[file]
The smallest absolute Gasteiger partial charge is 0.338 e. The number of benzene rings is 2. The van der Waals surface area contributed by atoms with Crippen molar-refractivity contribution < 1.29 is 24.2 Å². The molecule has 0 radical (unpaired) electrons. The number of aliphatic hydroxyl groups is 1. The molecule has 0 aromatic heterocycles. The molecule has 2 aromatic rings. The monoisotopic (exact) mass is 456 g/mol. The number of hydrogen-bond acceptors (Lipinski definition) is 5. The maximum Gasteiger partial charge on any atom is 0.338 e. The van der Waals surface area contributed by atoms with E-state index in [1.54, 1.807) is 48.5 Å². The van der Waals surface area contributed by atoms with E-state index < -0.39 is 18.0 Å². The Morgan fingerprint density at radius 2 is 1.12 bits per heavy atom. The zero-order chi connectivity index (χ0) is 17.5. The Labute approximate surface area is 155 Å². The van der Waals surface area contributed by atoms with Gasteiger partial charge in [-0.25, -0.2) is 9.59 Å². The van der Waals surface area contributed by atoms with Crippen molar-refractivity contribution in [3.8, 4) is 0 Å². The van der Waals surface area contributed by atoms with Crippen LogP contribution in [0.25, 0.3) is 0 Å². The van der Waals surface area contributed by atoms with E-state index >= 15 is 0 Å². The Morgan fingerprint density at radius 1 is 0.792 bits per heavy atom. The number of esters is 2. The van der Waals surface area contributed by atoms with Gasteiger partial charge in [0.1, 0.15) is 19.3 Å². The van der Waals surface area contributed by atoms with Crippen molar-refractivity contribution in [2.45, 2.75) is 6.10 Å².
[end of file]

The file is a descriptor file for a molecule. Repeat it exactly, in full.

The smallest absolute Gasteiger partial charge is 0.338 e. The number of benzene rings is 2. The van der Waals surface area contributed by atoms with Crippen molar-refractivity contribution < 1.29 is 24.2 Å². The molecule has 0 radical (unpaired) electrons. The number of aliphatic hydroxyl groups is 1. The molecule has 0 aromatic heterocycles. The molecule has 2 aromatic rings. The monoisotopic (exact) mass is 456 g/mol. The number of hydrogen-bond acceptors (Lipinski definition) is 5. The maximum Gasteiger partial charge on any atom is 0.338 e. The van der Waals surface area contributed by atoms with E-state index in [1.54, 1.807) is 48.5 Å². The van der Waals surface area contributed by atoms with E-state index < -0.39 is 18.0 Å². The Morgan fingerprint density at radius 2 is 1.12 bits per heavy atom. The zero-order chi connectivity index (χ0) is 17.5. The Labute approximate surface area is 155 Å². The van der Waals surface area contributed by atoms with Gasteiger partial charge in [-0.25, -0.2) is 9.59 Å². The van der Waals surface area contributed by atoms with Crippen molar-refractivity contribution in [3.8, 4) is 0 Å². The van der Waals surface area contributed by atoms with Crippen LogP contribution in [0.25, 0.3) is 0 Å². The van der Waals surface area contributed by atoms with E-state index >= 15 is 0 Å². The Morgan fingerprint density at radius 1 is 0.792 bits per heavy atom. The number of esters is 2. The van der Waals surface area contributed by atoms with Gasteiger partial charge in [0.1, 0.15) is 19.3 Å². The van der Waals surface area contributed by atoms with Crippen molar-refractivity contribution in [2.45, 2.75) is 6.10 Å².